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September 1, 2022 12:32 PM, EDT

Stakeholders Grapple With Shortage of NYC Truck Parking

Truck parked on NYC streetTruck parked on street by Linda Lee, New York City council member

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The Trucking Association of New York and state leaders are looking to address a shortage of truck parking in the New York City area that has led to trucks being towed and booted, and which has prompted an effort in the state Legislature to increase fines for trucks parked illegally in residential areas.

“Heavy enforcement alone has not worked in the past and will not work now absent available commercial vehicle parking,” said Kendra Hems, president of the Trucking Association of New York. The police department’s “Operation Heavy Duty Enforcement” targeted overnight parking of commercial vehicles in residential neighborhoods of southern Queens.



Hems added, “While we in no way condone parking on residential streets where it is illegal to do so, we feel it is imperative to understand that we cannot ticket our way out of this problem. The reality is that drivers — many of them our neighbors, family and friends — simply have nowhere to park.”

Police Chief Jeffrey Maddrey said the enforcement blitz was prompted by community complaints. During a five-day operation, police issued 635 summonses, attached 89 vehicle boots and towed 55 illegally parked vehicles. “I spend a lot of time in this neighborhood, and I’ve noticed personally how the residential blocks have been inundated with these large vehicles that should not be parking overnight,” he said.

Maddrey gathered with Mayor Eric Adams, city council members and other officials at an August press conference in front of towed vehicles to discuss the initiative.

The issue also caught the attention of state lawmakers. Identical versions of a bill to raise fines for overnight parking of tractors and trailers on residential NYC streets were introduced in the state Senate and Assembly. Both measures stalled.

Acknowledging a shortage of available truck parking in the city, Adams said officials are partnering with a combination of city agencies “to deal with this long-term issue.” Hems said city officials must address the underlying issue of inadequate truck parking in all five boroughs.

Trucking Association of New York President Kendra Hems

Hems

“The industry is taking steps, but we cannot do this alone,” she said. “We need our partners in government to dedicate the time and resources to resolve this problem. The industry must be part of this process and we are eager to work with this administration to finally find meaningful, long-term solutions that benefit all New Yorkers, drivers included.”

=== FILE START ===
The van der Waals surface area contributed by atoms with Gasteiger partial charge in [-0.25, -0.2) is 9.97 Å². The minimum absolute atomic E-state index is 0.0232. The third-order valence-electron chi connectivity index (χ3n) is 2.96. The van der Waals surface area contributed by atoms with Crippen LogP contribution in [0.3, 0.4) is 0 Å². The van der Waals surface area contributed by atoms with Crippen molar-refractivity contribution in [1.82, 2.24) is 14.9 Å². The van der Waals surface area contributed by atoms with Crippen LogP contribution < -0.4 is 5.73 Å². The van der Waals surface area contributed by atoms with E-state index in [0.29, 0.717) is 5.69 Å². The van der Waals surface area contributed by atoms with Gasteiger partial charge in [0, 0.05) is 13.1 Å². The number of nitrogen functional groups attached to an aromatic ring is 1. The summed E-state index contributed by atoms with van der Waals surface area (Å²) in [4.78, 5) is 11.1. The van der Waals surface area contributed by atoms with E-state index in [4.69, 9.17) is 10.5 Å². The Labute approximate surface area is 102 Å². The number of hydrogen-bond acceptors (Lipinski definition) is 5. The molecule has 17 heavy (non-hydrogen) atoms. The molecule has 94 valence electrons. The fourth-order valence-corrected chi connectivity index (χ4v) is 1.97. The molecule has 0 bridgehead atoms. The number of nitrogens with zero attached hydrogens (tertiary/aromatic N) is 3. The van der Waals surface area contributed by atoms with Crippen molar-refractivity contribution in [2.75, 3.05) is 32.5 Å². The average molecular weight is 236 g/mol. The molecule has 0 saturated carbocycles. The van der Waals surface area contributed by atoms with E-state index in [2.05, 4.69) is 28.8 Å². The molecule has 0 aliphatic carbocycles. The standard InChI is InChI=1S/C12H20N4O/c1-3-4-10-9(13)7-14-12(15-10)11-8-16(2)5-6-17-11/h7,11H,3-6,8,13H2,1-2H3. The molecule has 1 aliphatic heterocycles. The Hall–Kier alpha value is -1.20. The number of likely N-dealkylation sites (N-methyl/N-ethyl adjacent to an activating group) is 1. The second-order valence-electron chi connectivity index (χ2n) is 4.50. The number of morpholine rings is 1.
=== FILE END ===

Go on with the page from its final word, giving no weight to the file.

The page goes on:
Linda Lee, who represents the 23rd Council District in Eastern Queens, told Transport Topics that truck parking has been a particular problem in Queens, where JFK and LaGuardia airports — among the nation’s busiest — are located. However, the problem has mushroomed since the pandemic.

She acknowledged that trucks ship 90% of goods transported within the city, serving about 9 million New Yorkers. Lee also noted that available truck parking lots at John F. Kennedy International Airport and in Long Island City “are now at total capacity with long wait lists” for available spaces.

“While many of these truckers work for large-scale companies, a portion of these drivers are small business owner-operator members of our community,” she said. “We are not looking to punish small business owners who are trying to make ends meet, and we want to encourage truck drivers to take their mandated breaks. At the same time, we want to bring in large-scale companies to be part of the solution in a way that can benefit both the drivers and the community. We need to expand the infrastructure in New York City in a way that is safe and effective for the drivers and also helps our neighborhoods.”

In May, the city formed a truck parking task force that has been considering expanding parking on city-owned land at the South Brooklyn Marine Terminal, Brooklyn Navy Yard and JFK airport.

Selvina Brooke-Powers, another city council member, said, “We have to find the balance and continue the conversations to find alternative options for our trucks to be able to park, while at the same time not impacting the quality of life for the residents of this community.”

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